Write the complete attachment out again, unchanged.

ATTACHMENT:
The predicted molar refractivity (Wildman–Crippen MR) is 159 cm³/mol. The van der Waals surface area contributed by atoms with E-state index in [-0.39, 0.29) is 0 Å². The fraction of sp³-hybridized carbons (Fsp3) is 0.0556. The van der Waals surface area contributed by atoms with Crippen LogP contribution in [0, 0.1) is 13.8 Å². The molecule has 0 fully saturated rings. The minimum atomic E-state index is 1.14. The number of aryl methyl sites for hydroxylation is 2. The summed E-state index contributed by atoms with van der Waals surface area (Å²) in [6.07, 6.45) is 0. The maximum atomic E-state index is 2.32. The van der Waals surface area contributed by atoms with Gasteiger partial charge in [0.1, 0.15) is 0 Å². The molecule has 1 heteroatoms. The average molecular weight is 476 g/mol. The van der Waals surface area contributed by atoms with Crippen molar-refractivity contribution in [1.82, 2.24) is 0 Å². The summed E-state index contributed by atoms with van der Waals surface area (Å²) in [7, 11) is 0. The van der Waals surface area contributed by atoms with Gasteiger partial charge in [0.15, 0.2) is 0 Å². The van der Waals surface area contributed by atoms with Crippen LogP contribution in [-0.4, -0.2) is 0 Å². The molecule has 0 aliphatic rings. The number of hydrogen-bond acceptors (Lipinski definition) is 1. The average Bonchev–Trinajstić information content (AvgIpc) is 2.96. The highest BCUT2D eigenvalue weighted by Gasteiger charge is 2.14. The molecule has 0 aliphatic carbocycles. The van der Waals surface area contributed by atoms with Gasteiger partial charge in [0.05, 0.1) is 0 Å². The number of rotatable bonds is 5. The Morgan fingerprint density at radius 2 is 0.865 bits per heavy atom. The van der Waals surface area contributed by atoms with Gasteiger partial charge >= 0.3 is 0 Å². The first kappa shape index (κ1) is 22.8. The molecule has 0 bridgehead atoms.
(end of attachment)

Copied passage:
The predicted molar refractivity (Wildman–Crippen MR) is 159 cm³/mol. The van der Waals surface area contributed by atoms with E-state index in [-0.39, 0.29) is 0 Å². The fraction of sp³-hybridized carbons (Fsp3) is 0.0556. The van der Waals surface area contributed by atoms with Crippen LogP contribution in [0, 0.1) is 13.8 Å². The molecule has 0 fully saturated rings. The minimum atomic E-state index is 1.14. The number of aryl methyl sites for hydroxylation is 2. The summed E-state index contributed by atoms with van der Waals surface area (Å²) in [6.07, 6.45) is 0. The maximum atomic E-state index is 2.32. The van der Waals surface area contributed by atoms with Gasteiger partial charge in [0.1, 0.15) is 0 Å². The molecule has 1 heteroatoms. The average molecular weight is 476 g/mol. The van der Waals surface area contributed by atoms with Crippen molar-refractivity contribution in [1.82, 2.24) is 0 Å². The summed E-state index contributed by atoms with van der Waals surface area (Å²) in [7, 11) is 0. The van der Waals surface area contributed by atoms with Gasteiger partial charge in [0.15, 0.2) is 0 Å². The van der Waals surface area contributed by atoms with Crippen LogP contribution in [-0.4, -0.2) is 0 Å². The molecule has 0 aliphatic rings. The number of hydrogen-bond acceptors (Lipinski definition) is 1. The average Bonchev–Trinajstić information content (AvgIpc) is 2.96. The highest BCUT2D eigenvalue weighted by Gasteiger charge is 2.14. The molecule has 0 aliphatic carbocycles. The van der Waals surface area contributed by atoms with Gasteiger partial charge in [0.05, 0.1) is 0 Å². The number of rotatable bonds is 5. The Morgan fingerprint density at radius 2 is 0.865 bits per heavy atom. The van der Waals surface area contributed by atoms with Gasteiger partial charge >= 0.3 is 0 Å². The first kappa shape index (κ1) is 22.8. The molecule has 0 bridgehead atoms.